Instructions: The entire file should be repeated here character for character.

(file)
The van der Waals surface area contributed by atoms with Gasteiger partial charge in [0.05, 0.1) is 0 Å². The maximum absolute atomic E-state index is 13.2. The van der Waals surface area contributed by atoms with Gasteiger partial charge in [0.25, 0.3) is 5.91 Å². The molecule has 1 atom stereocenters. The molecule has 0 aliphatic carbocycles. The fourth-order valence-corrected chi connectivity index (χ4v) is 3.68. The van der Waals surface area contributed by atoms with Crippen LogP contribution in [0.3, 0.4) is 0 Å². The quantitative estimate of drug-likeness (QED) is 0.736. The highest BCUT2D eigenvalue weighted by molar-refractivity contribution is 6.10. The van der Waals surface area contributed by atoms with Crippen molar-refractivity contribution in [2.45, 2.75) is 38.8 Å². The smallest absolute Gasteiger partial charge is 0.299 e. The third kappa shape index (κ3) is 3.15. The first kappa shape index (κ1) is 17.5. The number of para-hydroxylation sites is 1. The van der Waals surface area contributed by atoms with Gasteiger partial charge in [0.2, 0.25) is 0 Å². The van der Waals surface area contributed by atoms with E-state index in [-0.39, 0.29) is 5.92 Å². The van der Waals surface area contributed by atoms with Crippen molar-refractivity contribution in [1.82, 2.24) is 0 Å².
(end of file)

The van der Waals surface area contributed by atoms with Gasteiger partial charge in [0.05, 0.1) is 0 Å². The maximum absolute atomic E-state index is 13.2. The van der Waals surface area contributed by atoms with Gasteiger partial charge in [0.25, 0.3) is 5.91 Å². The molecule has 1 atom stereocenters. The molecule has 0 aliphatic carbocycles. The fourth-order valence-corrected chi connectivity index (χ4v) is 3.68. The van der Waals surface area contributed by atoms with Crippen LogP contribution in [0.3, 0.4) is 0 Å². The quantitative estimate of drug-likeness (QED) is 0.736. The highest BCUT2D eigenvalue weighted by molar-refractivity contribution is 6.10. The van der Waals surface area contributed by atoms with Crippen molar-refractivity contribution in [2.45, 2.75) is 38.8 Å². The smallest absolute Gasteiger partial charge is 0.299 e. The third kappa shape index (κ3) is 3.15. The first kappa shape index (κ1) is 17.5. The number of para-hydroxylation sites is 1. The van der Waals surface area contributed by atoms with Gasteiger partial charge in [0.2, 0.25) is 0 Å². The van der Waals surface area contributed by atoms with E-state index in [-0.39, 0.29) is 5.92 Å². The van der Waals surface area contributed by atoms with Crippen molar-refractivity contribution in [1.82, 2.24) is 0 Å².